When she returned home to New York, Roth got plenty of rejections, but no more than the average actor, and she even enjoyed considerable success despite her deafness, working Off-Broadway and around the country. She did numerous commercials, most notably a national spot for Bayer aspirin in which she signs into the camera.

She even made it to Broadway in 1982, in "Children of a Lesser God," about a romance between a deaf woman and her language teacher. Roth was the understudy for Oscar winner Marlee Matlin, and the lead in a national tour of the show. The Washington Post called her "a delicate yet determined star."

Rather than wait tables when she wasn't acting, Roth taught and translated sign language and was an activist. "I had to fight injustice for myself, so I wanted to fight it for others, too," she says.

She lowered the curtain on her acting career and turned to real estate in 2005. "The city really is my first love, so there's no better job," Roth says.

At first, many clients came from the stage. One was Camryn Manheim, star of "The Practice." But the two actually met during Roth's teaching sessions. Manheim needed language credits to get into the University of California, Santa Cruz, and having failed both French and Spanish, decided on sign language.

The pair lost touch until Manheim was looking to rent out her Lower East Side loft and heard Roth was now a broker.

"She has an incredible ability to make people feel special," Manheim says. "She sees things others don't."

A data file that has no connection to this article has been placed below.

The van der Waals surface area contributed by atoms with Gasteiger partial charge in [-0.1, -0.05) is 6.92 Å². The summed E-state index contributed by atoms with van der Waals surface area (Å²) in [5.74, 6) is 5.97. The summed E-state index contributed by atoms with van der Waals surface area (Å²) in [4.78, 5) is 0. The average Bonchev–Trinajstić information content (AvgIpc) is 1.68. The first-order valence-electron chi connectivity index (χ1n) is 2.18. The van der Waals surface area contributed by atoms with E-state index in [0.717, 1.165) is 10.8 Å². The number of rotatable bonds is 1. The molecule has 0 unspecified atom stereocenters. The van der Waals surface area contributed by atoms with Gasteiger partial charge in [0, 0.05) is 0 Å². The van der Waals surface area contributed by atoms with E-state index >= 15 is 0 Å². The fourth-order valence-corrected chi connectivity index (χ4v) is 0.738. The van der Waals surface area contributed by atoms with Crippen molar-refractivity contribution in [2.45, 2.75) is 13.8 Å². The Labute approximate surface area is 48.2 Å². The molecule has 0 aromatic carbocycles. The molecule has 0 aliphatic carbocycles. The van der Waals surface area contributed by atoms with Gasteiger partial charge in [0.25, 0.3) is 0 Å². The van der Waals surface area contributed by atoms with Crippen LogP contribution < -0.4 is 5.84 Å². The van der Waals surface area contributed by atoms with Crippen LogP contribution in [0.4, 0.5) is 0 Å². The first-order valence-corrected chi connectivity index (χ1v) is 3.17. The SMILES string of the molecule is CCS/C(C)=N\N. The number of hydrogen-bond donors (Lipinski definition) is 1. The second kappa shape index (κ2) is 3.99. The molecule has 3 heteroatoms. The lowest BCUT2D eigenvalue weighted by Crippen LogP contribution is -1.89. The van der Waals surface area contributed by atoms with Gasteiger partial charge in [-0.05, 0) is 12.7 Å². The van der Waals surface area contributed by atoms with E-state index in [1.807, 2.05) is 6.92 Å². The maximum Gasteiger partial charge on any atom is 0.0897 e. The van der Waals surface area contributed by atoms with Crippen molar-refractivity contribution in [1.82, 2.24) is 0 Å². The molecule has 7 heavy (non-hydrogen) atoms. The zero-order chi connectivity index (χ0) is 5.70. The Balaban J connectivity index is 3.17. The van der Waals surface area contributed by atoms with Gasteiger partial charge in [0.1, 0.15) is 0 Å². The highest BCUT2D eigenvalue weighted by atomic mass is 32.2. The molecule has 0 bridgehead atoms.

Roth has a sixth sense for real estate, and credits her acting and lip-reading abilities for giving her an uncanny ability to read people.

"As soon as somebody walks into one of my listings, before they even open their mouths, I can tell if they're the one," Roth says. "It's just screaming across their face."

Clients like Lauren Ridloff and her husband, Dan, who are deaf, feel that were it not for Roth, they never would have landed a place.

"Finding an apartment in New York is hard enough as it is," says Ridloff.

After problems with brokers over the years — getting bogged down in lengthy email correspondence or being plain turned down — the couple turned to Roth when they were ready to buy.

They wanted a home in Williamsburg and settled on a new condo, but when the recession hit, the building saw delays and construction issues. "Jackie fought so hard to get our deposit back," Ridloff says. "Working with brokers, attorneys, it was like magic."